If a nation can, YOU CAN.

Amazed by the rise of the fringe footballing nations in this Fifa WC, I started reading about Belgium and how this golden generation of the Belgium National Football team came into being.

A meagre nation with only a population of 11 million people (Parisian Suburbs have a population of 12 million), Belgium’s gameplay wasn’t dominated by the mesmerizing Hazard’s and the De Bruyne’s before. Infact, in 1998, after witnessing his country losing to France, a former professional goalkeeper for Belgium, Bob Browaeys was upset about his country’s disorderly gameplay, lacking in creativity and possession. On the other hand, he was envious of France, mesmerized by the Zidane’s and the Henry’s.

It was then that this former GK, started a revolution. Combining a few other colleagues, he took on the responsibility of improving Belgium’s footballing prowess. They did not only change the way football was played by the National team, but looked into every professional match being played in Belgium at every age group, and analysed what could be improved.

After looking at hours of video, and analysing the collected data, they drew a roadmap that focused on every professional football club in the country and how football is played in it. Clubs were encouraged to play more posession based football, enabling players to do creative things with the ball.

As time passed, a different footballing culture developed, which over a period of 15 years has led this Belgium team knocking the ever fluent Brazil out of the WC.

If a country with 11 million people can change the very way in which it plays football, can’t a company with a few thousand employees invest in it’s culture to reap dividends in the long term? Can’t an individual go back to his basics and lay a stronger foundation which enables him to solve even the most insurmountable tasks?

All it needs is passion, a will to change the way.

Darpan Jain


What the Iceland National Football Team teaches us..

While contemplating about Iceland’s meteoric rise in World football, I came across an article in the daily newspaper, which not only increased my fascination for the nordic nation, but also got my grey cells working.

Football wasn’t a hugely popular sport in Iceland until 2012, when it’s National Team coach, Heimer Hallgrimsson started off a rather unusual routine.

Before every game with the national team, Heimer used to go to a local bar and discuss his team’s playing XI, the formation and the strategy that they were going to adapt in the upcoming game. He didn’t do this with his fellow coaching colleagues, but with 15 or odd national team supporters who were regular customers at the bar.

After every game, he would return and seek feedback on how the strategy worked, what went wrong etc. Doing this with a set of supporters who were novices in respect to tactical acumen wasn’t primarily aimed to get wonderous strategic advice, it was meant to involve the supporters and make them support the national team.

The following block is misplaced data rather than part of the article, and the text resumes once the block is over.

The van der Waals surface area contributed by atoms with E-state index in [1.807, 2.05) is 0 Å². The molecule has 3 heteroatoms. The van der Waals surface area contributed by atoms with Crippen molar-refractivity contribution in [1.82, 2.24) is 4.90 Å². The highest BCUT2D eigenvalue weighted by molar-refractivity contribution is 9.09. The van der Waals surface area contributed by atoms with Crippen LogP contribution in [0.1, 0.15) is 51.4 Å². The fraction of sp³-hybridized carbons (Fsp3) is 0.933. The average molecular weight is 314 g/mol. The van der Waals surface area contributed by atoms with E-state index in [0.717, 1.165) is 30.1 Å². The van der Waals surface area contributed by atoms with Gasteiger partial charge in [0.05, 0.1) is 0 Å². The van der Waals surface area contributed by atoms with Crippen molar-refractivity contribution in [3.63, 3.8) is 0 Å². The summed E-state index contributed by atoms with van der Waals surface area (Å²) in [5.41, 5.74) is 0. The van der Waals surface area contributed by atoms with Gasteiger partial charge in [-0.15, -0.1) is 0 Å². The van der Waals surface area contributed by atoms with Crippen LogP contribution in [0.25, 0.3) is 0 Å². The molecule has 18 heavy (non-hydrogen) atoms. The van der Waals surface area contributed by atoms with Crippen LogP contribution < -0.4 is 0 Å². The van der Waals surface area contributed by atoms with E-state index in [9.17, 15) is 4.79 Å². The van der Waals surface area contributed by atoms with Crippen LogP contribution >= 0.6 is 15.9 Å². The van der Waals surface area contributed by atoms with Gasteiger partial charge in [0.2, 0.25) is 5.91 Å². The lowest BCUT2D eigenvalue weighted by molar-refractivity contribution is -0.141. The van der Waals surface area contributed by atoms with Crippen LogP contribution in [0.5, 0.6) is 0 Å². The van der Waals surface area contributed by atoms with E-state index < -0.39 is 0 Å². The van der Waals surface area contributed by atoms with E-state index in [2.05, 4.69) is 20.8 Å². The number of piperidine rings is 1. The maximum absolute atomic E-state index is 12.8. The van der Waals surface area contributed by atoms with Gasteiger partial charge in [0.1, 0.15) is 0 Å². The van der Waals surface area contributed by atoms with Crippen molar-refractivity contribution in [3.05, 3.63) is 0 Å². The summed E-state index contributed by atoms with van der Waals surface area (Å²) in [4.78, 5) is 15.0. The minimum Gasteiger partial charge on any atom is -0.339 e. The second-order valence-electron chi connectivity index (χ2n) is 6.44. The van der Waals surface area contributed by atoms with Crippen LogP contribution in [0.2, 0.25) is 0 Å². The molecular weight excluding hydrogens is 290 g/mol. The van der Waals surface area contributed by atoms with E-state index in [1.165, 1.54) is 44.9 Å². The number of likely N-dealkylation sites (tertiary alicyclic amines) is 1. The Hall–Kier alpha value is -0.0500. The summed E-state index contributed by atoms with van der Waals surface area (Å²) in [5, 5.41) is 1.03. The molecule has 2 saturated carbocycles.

Slowly, the bar’s population increased from 15 to 500, and the Football stadium’s strength increase from 30% to more than 100%. The stadium were now packed with supporters singing their team on to glory.

In a big company with huge number of employees, the motivation to work can falter, given that most employees don’t feel valued enough and hence, have no particular interest in the organization’s success. At this time, it is this humbleness, this small step of connecting with them, involving them in decision making, that can do wonders. Not only can you get an out of the box advice once in a while, but what you can get is a committed workforce, which can help you beat even the big giants.

Don’t forget, Iceland drew with Argentina in the WC, and topped their group during qualifying, pipping Croatia that beat Argentina 3-0.

Sometimes, small things can get you big results. Sometimes, being humble and reaching out can prove to be a difference.

What England’s 481 against Australia teaches us..

As a kid, I used to ask my father, ‘Dad, why is it that cricket teams score 200+ in T20s, but manage to score only 300 or at the most, 350 in rare cases? Shouldn’t they be scoring 400 and above considering that they are capable of scoring over 10 runs per over from the beginning?’

My father answered, ‘Son, as the number of overs increase, teams change their strategies and plan accordingly. In an ODI, a team has 50 overs, and it has to build a solid base so that it can maximise it’s score towards the end, and achieve the best possible score. If it starts hitting from the beginning, it might as well get wrapped up inside 30 overs’.

It seemed rational. As a professional cricketer myself too, I planned according to the number of overs left. Higher the number of overs left, the less risks you shall take. You should deal in singles and doubles, and go for the huge hits at the end.

However, as time changed, strategies changed. There was a time in the 1990s, when scoring 250 in 60 overs was considered an above par score, and then there was a time when 300 in a 50 over game was a good score. Now, we see teams crossing 350, even 400. We see individual players scoring double centuries.

What has changed?

The teams and the players have surely started taking more risks, but they are planned risks. They are calculated risks. They know their capabilities, and they know a loose ball has to be dispatched no matter when it is bowled; in the beginning or at the end. Even though the teams know that having wickets in hand during the latter overs and playing out the overs of the top bowlers of the opposition, would put them in a good position to capitalise at the end, they know that putting top bowlers under pressure and having a decent scoring rate from the beginning will give them a huge advantage.

Similarly, in the business environment, building a base is important. Being cautious in the beginning is important. However, not taking opportunities when they come can come to haunt you later. Not taking advantage of a vacuum that a competitor has left and playing it safe, would not get you that match winning score. Grabbing opportunities and taking risks is important. It is imperative to knock the competitor off his comfort zone. It is essential to sometimes step out and smack the ball for a six to remove that silly point fielder breathing down your neck.